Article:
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principalities, baronies, etc., oh my

Poster: "David H Ritterskamp" <dhritter@dpcmail.dukepower.com>

[Like I said, Get your programs here!  You can't tell the players without a 

On Tue, 08 Apr 1997, Tom Brady <tabrady@mindspring.com> wrote:
>Poster: Tom Brady <tabrady@mindspring.com>
>Greetings to all from Duncan MacKinnon!
>It is with some bemusment that I find myself in agreement with Lord Jonathan
>(nothing personal, Jonathan - in the past, I have not always shared your
>viewpoint, though).

[Well, it had to happen sooner or later.  Anybody in Hell want a space heater?

>In corresponding with Lord Leifr, Jonathan wrote (quoting Leifr):
>>     I disagree.  Everyone in a group can answer the question the same way.
>>     That is what is meant by consensus.  
>>     [If everyone in a group answers the question the same way, who asked 
>>     the question?  If there was a question, then obviously there was a 
>>     difference of opinion, or at least an uninformed person.]
>As was pointed out earlier, consensus != unanimity. Also, sometimes
>leadership by consensus requires you to ask a question to which you know
>everyone's answer will be the same - if only as a courtesy.
>>     [A question becomes an issue when there is a difference of opinion.  
>>     It's that simple.  To continue that example, a question that becomes 
>>     an issue is inherently politically oriented.]
>Granted. But I still refuse to believe that just because something is
>political, it must shied away from.
[Sorry, but I didn't think I ever said that it had to be shied away from.  Did 
I?  Let me check my script...]

>>     Well, that I think is not a universal belief.  I know those who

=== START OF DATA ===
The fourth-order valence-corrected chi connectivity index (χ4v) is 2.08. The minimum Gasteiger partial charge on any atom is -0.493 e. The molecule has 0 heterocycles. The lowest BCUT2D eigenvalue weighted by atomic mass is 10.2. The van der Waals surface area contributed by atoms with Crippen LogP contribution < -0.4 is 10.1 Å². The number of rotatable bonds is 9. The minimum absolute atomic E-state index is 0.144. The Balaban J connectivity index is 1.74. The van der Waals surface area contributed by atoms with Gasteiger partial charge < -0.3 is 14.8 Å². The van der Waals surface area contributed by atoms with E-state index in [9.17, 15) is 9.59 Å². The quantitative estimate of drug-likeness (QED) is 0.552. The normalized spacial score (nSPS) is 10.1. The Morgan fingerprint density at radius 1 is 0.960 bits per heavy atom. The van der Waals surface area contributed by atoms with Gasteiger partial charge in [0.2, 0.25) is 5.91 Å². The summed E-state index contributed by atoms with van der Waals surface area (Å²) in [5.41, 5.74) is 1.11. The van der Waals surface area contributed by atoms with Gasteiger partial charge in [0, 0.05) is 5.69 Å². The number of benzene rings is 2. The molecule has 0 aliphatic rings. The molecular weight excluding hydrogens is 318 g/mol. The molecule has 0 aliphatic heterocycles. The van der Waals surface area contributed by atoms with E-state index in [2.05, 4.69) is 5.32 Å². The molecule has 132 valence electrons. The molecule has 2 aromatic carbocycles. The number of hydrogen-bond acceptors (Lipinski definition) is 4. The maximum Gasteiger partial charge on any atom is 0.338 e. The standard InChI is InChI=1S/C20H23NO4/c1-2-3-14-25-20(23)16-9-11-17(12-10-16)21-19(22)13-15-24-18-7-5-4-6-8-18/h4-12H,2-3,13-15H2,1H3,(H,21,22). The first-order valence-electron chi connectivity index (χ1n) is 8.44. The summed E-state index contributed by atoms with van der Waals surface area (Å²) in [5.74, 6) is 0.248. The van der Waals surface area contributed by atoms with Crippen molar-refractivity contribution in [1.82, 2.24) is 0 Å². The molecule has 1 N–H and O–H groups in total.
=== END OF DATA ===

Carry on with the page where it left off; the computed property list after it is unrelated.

>>     believe
>>     all politics, no matter how well conducted, are bad.  Bad politics I 
>>     think are either badly conducted, or leave a bad taste in one's mouth.
>>     [In terms of "politics" as a whole, I would say that Good Politics (or 
>>     a Good Politician) is somebody that can get what he/she wants and 
>>     leave his/her opponents feeling good about it.  
>The secret here is that "Good Politics" are not seen as politics at all - it
>may not even have a name. Sometimes, it's just, "We sat down and talked it
>over and everything's fine now."
[That may bear out Leifr's concept of the word "politics" meaning "bad politics"
because "good politics" isn't generally referenced by name.  Sounds good, 

>Leifr said:
>>     Actually, it is the BS brought into the discussion.  Or it is the 
>>     mechanism misused to solve one problem by disquising it as another.  
>Among other things. It is incivility, it is revenge, it is any number of
>things. Perhaps it is the refusal to see the validity of another's point of
>view, perhaps it is an utter refusal to be swayed from one's opinion. Any
>way you put it, to my mind it's a personal problem, not necessarily a
>problem with the process.

[But if you won't allow your viewpoint to change, for whatever reason, that's 
generally where the politics comes in.  I was once a member on a mock jury in 
high school where most of the rest of the jury was people I had been to earlier 
grades with, but then we had gone to different schools.  We hadn't gotten along 
before (and this was four or five years later) and we got along even worse when 
the vote to convict was 11 to 1, with me being the 1.  Talk about politics...it 
was sad.  Funny, though.]

>Then we get to the Principality stuff:
>(Duncan's stated opinion - it might work, it might not. I have yet to be